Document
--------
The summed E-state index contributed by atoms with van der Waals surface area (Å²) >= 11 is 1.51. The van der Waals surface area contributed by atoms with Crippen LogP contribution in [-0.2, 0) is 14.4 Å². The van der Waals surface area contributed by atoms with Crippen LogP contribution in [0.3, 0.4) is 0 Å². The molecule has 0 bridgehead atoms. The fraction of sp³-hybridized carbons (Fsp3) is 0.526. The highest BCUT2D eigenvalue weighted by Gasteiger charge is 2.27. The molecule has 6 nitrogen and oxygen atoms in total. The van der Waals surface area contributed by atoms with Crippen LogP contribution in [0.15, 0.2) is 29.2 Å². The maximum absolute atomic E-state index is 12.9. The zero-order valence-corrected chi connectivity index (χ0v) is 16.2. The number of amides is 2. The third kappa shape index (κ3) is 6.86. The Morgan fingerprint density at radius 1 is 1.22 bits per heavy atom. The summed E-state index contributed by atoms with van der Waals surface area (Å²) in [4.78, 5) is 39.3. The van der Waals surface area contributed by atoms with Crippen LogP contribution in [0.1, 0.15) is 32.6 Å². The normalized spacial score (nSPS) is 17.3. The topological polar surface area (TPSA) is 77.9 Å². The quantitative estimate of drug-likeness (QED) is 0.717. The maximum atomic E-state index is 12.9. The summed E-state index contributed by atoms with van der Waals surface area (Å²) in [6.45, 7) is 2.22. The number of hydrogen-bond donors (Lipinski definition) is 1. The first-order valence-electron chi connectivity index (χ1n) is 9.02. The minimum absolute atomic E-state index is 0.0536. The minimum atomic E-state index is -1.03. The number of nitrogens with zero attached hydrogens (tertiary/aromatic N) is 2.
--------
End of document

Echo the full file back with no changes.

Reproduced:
The summed E-state index contributed by atoms with van der Waals surface area (Å²) >= 11 is 1.51. The van der Waals surface area contributed by atoms with Crippen LogP contribution in [-0.2, 0) is 14.4 Å². The van der Waals surface area contributed by atoms with Crippen LogP contribution in [0.3, 0.4) is 0 Å². The molecule has 0 bridgehead atoms. The fraction of sp³-hybridized carbons (Fsp3) is 0.526. The highest BCUT2D eigenvalue weighted by Gasteiger charge is 2.27. The molecule has 6 nitrogen and oxygen atoms in total. The van der Waals surface area contributed by atoms with Crippen LogP contribution in [0.15, 0.2) is 29.2 Å². The maximum absolute atomic E-state index is 12.9. The zero-order valence-corrected chi connectivity index (χ0v) is 16.2. The number of amides is 2. The third kappa shape index (κ3) is 6.86. The Morgan fingerprint density at radius 1 is 1.22 bits per heavy atom. The summed E-state index contributed by atoms with van der Waals surface area (Å²) in [4.78, 5) is 39.3. The van der Waals surface area contributed by atoms with Crippen LogP contribution in [0.1, 0.15) is 32.6 Å². The normalized spacial score (nSPS) is 17.3. The topological polar surface area (TPSA) is 77.9 Å². The quantitative estimate of drug-likeness (QED) is 0.717. The maximum atomic E-state index is 12.9. The summed E-state index contributed by atoms with van der Waals surface area (Å²) in [6.45, 7) is 2.22. The number of hydrogen-bond donors (Lipinski definition) is 1. The first-order valence-electron chi connectivity index (χ1n) is 9.02. The minimum absolute atomic E-state index is 0.0536. The minimum atomic E-state index is -1.03. The number of nitrogens with zero attached hydrogens (tertiary/aromatic N) is 2.